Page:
|My tool boxes and some projects to finish|
When you're putting together your space for painting, it doesn't have to be this large and elaborate but there are a few important things to keep in mind.
1. The most important thing about setting up your hobby area is to make sure that you are being safe when you are doing hobby work. If you have pets or children, make sure that you set things up and store tools and materials safely. If you have a dedicated area, make sure that you can secure it from intrusion. If the pets and kids are about when you're working, make sure that everything dangerous is out of reach and secure. Tape the tops onto your knives, keep the pets (and kids) from drinking the dirty paint water, and so on. Make sure to follow all the safety instructions of the equipment and materials you use. Modeling and painting involve lots of sharp tools, chemicals, and other dangerous things. Make sure you're protecting your and others' safety as much as possible.
2. Try to get the best light you can. My table is in front of two large windows, and I have three daylight lamps for when I paint at night. That means I always have plenty of light from multiple directions. The brighter the light and the more directions it comes from, the better you will be able to see as you're working. Light eliminates shadows and makes your colors look more natural as you're painting. It also helps you see mold lines and details as you're cleaning and assembling models.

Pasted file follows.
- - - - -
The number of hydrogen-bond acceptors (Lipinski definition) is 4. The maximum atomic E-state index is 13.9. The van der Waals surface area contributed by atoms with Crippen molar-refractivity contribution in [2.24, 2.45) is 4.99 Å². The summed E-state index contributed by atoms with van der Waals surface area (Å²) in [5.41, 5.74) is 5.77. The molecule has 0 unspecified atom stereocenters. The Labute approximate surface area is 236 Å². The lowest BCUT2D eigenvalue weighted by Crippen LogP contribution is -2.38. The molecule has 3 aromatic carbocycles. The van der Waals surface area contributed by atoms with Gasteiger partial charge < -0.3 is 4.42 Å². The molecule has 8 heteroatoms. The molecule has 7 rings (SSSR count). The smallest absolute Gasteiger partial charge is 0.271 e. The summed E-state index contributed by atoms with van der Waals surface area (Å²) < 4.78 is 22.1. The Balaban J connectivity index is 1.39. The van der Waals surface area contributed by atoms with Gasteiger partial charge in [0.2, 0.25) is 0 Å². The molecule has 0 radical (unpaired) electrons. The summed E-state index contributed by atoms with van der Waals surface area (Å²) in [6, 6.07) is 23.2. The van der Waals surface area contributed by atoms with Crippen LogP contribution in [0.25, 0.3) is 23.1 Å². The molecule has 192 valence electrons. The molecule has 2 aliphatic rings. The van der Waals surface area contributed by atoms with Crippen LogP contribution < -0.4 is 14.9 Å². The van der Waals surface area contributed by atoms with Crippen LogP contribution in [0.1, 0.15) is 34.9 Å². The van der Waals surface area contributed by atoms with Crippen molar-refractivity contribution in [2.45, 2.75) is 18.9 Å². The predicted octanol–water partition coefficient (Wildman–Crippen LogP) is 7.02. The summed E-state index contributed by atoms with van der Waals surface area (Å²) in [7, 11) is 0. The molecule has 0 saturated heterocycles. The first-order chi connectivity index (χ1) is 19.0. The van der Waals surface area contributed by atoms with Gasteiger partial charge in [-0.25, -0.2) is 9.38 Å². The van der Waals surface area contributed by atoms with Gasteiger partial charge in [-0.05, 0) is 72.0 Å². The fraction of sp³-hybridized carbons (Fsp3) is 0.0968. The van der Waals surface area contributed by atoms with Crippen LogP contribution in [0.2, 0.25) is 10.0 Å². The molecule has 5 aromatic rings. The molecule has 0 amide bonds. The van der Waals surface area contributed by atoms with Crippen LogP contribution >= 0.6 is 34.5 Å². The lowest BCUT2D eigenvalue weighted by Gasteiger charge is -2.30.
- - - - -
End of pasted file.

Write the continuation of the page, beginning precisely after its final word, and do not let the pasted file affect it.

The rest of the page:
3. Make sure you have a good chair that you can sit in comfortably for however long you normally work. Nothing can kill your enjoyment of painting as quickly as a bad chair! I use an old straight-backed wooden chair. I can normally sit in it comfortably for at least a couple hours at a stretch. When I find myself getting a little stiff, I get up, do some stretches and walk around a bit.
4. Make sure you have enough room to paint. It is much easier to paint if you have enough room to set out your models, brushes, paints, palette, paper towel, and water in a comfortable area. The minimum space I need to comfortably paint is about one and a half square feet. Ideally, I prefer to have a little over two sqaure feet, which is about the size of my paint desk. If I need more space for a larger model, though, I can spread onto the left end of the desk and get about nine square feet (3 x 3 feet) to work. The only time I would need a space like that is for large terrain projects, really large models, or big resin kits.